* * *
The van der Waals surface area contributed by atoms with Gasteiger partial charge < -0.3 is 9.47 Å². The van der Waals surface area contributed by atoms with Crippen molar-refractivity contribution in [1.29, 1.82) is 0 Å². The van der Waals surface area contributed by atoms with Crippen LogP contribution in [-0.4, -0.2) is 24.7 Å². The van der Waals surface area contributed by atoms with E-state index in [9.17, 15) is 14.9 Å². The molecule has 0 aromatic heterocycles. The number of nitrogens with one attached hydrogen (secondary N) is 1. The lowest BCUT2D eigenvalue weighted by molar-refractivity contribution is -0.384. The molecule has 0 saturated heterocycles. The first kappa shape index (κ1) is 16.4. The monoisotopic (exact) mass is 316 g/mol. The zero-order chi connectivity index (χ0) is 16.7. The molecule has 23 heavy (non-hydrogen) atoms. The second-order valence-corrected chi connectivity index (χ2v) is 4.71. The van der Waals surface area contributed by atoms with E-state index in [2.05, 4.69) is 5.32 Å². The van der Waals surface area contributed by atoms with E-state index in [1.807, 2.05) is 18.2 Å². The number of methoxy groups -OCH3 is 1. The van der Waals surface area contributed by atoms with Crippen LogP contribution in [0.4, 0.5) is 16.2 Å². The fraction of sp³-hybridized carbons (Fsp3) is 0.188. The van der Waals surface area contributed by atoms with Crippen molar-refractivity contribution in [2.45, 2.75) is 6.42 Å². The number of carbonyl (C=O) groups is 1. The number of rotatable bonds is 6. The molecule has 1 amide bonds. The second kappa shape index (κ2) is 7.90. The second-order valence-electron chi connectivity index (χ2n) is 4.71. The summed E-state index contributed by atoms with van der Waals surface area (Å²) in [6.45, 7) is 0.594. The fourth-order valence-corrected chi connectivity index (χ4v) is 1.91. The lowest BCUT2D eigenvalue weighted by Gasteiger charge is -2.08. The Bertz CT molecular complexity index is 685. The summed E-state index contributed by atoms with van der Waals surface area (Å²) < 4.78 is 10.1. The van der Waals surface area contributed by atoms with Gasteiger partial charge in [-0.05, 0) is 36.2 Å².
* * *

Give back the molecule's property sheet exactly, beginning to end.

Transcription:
The van der Waals surface area contributed by atoms with Gasteiger partial charge < -0.3 is 9.47 Å². The van der Waals surface area contributed by atoms with Crippen molar-refractivity contribution in [1.29, 1.82) is 0 Å². The van der Waals surface area contributed by atoms with Crippen LogP contribution in [-0.4, -0.2) is 24.7 Å². The van der Waals surface area contributed by atoms with E-state index in [9.17, 15) is 14.9 Å². The molecule has 0 aromatic heterocycles. The number of nitrogens with one attached hydrogen (secondary N) is 1. The lowest BCUT2D eigenvalue weighted by molar-refractivity contribution is -0.384. The molecule has 0 saturated heterocycles. The first kappa shape index (κ1) is 16.4. The monoisotopic (exact) mass is 316 g/mol. The zero-order chi connectivity index (χ0) is 16.7. The molecule has 23 heavy (non-hydrogen) atoms. The second-order valence-corrected chi connectivity index (χ2v) is 4.71. The van der Waals surface area contributed by atoms with E-state index in [2.05, 4.69) is 5.32 Å². The van der Waals surface area contributed by atoms with E-state index in [1.807, 2.05) is 18.2 Å². The number of methoxy groups -OCH3 is 1. The van der Waals surface area contributed by atoms with Crippen LogP contribution in [0.4, 0.5) is 16.2 Å². The fraction of sp³-hybridized carbons (Fsp3) is 0.188. The van der Waals surface area contributed by atoms with Crippen molar-refractivity contribution in [2.45, 2.75) is 6.42 Å². The number of carbonyl (C=O) groups is 1. The number of rotatable bonds is 6. The molecule has 1 amide bonds. The second kappa shape index (κ2) is 7.90. The second-order valence-electron chi connectivity index (χ2n) is 4.71. The summed E-state index contributed by atoms with van der Waals surface area (Å²) in [6.45, 7) is 0.594. The fourth-order valence-corrected chi connectivity index (χ4v) is 1.91. The lowest BCUT2D eigenvalue weighted by Gasteiger charge is -2.08. The Bertz CT molecular complexity index is 685. The summed E-state index contributed by atoms with van der Waals surface area (Å²) < 4.78 is 10.1. The van der Waals surface area contributed by atoms with Gasteiger partial charge in [-0.05, 0) is 36.2 Å².